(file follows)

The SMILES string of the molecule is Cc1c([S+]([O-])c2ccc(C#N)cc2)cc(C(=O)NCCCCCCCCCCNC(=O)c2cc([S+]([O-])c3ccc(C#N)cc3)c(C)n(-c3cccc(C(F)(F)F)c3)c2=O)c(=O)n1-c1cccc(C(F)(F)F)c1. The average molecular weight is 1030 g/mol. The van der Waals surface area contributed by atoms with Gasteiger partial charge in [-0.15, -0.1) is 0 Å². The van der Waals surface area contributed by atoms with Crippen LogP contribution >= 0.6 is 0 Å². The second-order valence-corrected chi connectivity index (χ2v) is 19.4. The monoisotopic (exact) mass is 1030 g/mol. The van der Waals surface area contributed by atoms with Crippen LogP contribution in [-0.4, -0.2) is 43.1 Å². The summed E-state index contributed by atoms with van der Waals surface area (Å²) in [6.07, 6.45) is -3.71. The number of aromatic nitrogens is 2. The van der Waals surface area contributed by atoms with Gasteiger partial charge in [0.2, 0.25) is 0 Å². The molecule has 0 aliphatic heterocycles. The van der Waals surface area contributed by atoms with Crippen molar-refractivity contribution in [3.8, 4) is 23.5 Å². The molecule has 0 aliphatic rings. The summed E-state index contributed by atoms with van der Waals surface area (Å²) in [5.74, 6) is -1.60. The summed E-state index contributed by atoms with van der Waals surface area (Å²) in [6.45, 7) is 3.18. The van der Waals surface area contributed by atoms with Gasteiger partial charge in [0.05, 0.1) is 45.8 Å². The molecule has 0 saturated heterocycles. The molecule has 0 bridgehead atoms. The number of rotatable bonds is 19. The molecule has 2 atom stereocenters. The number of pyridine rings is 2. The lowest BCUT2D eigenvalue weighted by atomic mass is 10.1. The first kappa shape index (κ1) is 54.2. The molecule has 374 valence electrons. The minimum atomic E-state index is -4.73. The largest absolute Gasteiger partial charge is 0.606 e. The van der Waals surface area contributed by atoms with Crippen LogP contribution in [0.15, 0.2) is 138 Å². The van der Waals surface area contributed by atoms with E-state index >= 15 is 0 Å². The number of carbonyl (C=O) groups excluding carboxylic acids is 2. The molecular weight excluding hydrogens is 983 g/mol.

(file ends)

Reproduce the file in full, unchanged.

The SMILES string of the molecule is Cc1c([S+]([O-])c2ccc(C#N)cc2)cc(C(=O)NCCCCCCCCCCNC(=O)c2cc([S+]([O-])c3ccc(C#N)cc3)c(C)n(-c3cccc(C(F)(F)F)c3)c2=O)c(=O)n1-c1cccc(C(F)(F)F)c1. The average molecular weight is 1030 g/mol. The van der Waals surface area contributed by atoms with Gasteiger partial charge in [-0.15, -0.1) is 0 Å². The van der Waals surface area contributed by atoms with Crippen LogP contribution >= 0.6 is 0 Å². The second-order valence-corrected chi connectivity index (χ2v) is 19.4. The monoisotopic (exact) mass is 1030 g/mol. The van der Waals surface area contributed by atoms with Crippen LogP contribution in [-0.4, -0.2) is 43.1 Å². The summed E-state index contributed by atoms with van der Waals surface area (Å²) in [6.07, 6.45) is -3.71. The number of aromatic nitrogens is 2. The van der Waals surface area contributed by atoms with Gasteiger partial charge in [0.2, 0.25) is 0 Å². The molecule has 0 aliphatic heterocycles. The van der Waals surface area contributed by atoms with Crippen molar-refractivity contribution in [3.8, 4) is 23.5 Å². The molecule has 0 aliphatic rings. The summed E-state index contributed by atoms with van der Waals surface area (Å²) in [5.74, 6) is -1.60. The summed E-state index contributed by atoms with van der Waals surface area (Å²) in [6.45, 7) is 3.18. The van der Waals surface area contributed by atoms with Gasteiger partial charge in [0.05, 0.1) is 45.8 Å². The molecule has 0 saturated heterocycles. The molecule has 0 bridgehead atoms. The number of rotatable bonds is 19. The molecule has 2 atom stereocenters. The number of pyridine rings is 2. The lowest BCUT2D eigenvalue weighted by atomic mass is 10.1. The first kappa shape index (κ1) is 54.2. The molecule has 374 valence electrons. The minimum atomic E-state index is -4.73. The largest absolute Gasteiger partial charge is 0.606 e. The van der Waals surface area contributed by atoms with Crippen LogP contribution in [0.15, 0.2) is 138 Å². The van der Waals surface area contributed by atoms with E-state index >= 15 is 0 Å². The number of carbonyl (C=O) groups excluding carboxylic acids is 2. The molecular weight excluding hydrogens is 983 g/mol.